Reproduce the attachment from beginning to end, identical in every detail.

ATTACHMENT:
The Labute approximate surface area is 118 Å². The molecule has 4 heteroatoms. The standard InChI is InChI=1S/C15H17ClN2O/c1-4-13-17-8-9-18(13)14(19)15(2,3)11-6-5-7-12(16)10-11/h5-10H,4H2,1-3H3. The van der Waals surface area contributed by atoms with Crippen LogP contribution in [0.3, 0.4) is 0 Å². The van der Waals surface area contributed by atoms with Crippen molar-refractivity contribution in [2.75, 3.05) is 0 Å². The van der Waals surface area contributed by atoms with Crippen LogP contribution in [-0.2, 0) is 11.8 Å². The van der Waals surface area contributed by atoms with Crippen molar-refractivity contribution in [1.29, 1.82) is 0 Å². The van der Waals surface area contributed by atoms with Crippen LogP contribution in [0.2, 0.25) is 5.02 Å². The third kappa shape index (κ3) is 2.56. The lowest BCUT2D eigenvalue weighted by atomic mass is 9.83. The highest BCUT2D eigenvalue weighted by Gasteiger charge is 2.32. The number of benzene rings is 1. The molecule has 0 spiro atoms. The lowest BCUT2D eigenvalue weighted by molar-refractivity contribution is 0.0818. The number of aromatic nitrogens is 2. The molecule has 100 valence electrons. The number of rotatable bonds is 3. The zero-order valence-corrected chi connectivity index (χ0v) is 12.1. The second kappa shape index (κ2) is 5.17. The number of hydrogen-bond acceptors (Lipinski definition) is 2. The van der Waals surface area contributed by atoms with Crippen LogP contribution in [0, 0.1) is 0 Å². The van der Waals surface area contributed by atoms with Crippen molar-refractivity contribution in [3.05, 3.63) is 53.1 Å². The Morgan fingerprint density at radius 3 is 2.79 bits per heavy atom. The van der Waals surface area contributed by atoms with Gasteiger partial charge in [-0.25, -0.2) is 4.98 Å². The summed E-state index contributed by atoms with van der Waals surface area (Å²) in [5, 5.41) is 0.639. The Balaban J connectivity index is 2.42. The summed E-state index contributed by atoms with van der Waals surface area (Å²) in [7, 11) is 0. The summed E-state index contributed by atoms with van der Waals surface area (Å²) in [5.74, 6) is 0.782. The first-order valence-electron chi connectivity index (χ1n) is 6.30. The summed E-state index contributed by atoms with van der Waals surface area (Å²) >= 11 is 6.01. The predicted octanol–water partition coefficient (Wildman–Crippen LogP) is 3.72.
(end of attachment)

The Labute approximate surface area is 118 Å². The molecule has 4 heteroatoms. The standard InChI is InChI=1S/C15H17ClN2O/c1-4-13-17-8-9-18(13)14(19)15(2,3)11-6-5-7-12(16)10-11/h5-10H,4H2,1-3H3. The van der Waals surface area contributed by atoms with Crippen LogP contribution in [0.3, 0.4) is 0 Å². The van der Waals surface area contributed by atoms with Crippen molar-refractivity contribution in [2.75, 3.05) is 0 Å². The van der Waals surface area contributed by atoms with Crippen LogP contribution in [-0.2, 0) is 11.8 Å². The van der Waals surface area contributed by atoms with Crippen molar-refractivity contribution in [1.29, 1.82) is 0 Å². The van der Waals surface area contributed by atoms with Crippen LogP contribution in [0.2, 0.25) is 5.02 Å². The third kappa shape index (κ3) is 2.56. The lowest BCUT2D eigenvalue weighted by atomic mass is 9.83. The highest BCUT2D eigenvalue weighted by Gasteiger charge is 2.32. The number of benzene rings is 1. The molecule has 0 spiro atoms. The lowest BCUT2D eigenvalue weighted by molar-refractivity contribution is 0.0818. The number of aromatic nitrogens is 2. The molecule has 100 valence electrons. The number of rotatable bonds is 3. The zero-order valence-corrected chi connectivity index (χ0v) is 12.1. The second kappa shape index (κ2) is 5.17. The number of hydrogen-bond acceptors (Lipinski definition) is 2. The van der Waals surface area contributed by atoms with Crippen LogP contribution in [0, 0.1) is 0 Å². The van der Waals surface area contributed by atoms with Crippen molar-refractivity contribution in [3.05, 3.63) is 53.1 Å². The Morgan fingerprint density at radius 3 is 2.79 bits per heavy atom. The van der Waals surface area contributed by atoms with Gasteiger partial charge in [-0.25, -0.2) is 4.98 Å². The summed E-state index contributed by atoms with van der Waals surface area (Å²) in [5, 5.41) is 0.639. The Balaban J connectivity index is 2.42. The summed E-state index contributed by atoms with van der Waals surface area (Å²) in [7, 11) is 0. The summed E-state index contributed by atoms with van der Waals surface area (Å²) in [5.74, 6) is 0.782. The first-order valence-electron chi connectivity index (χ1n) is 6.30. The summed E-state index contributed by atoms with van der Waals surface area (Å²) >= 11 is 6.01. The predicted octanol–water partition coefficient (Wildman–Crippen LogP) is 3.72.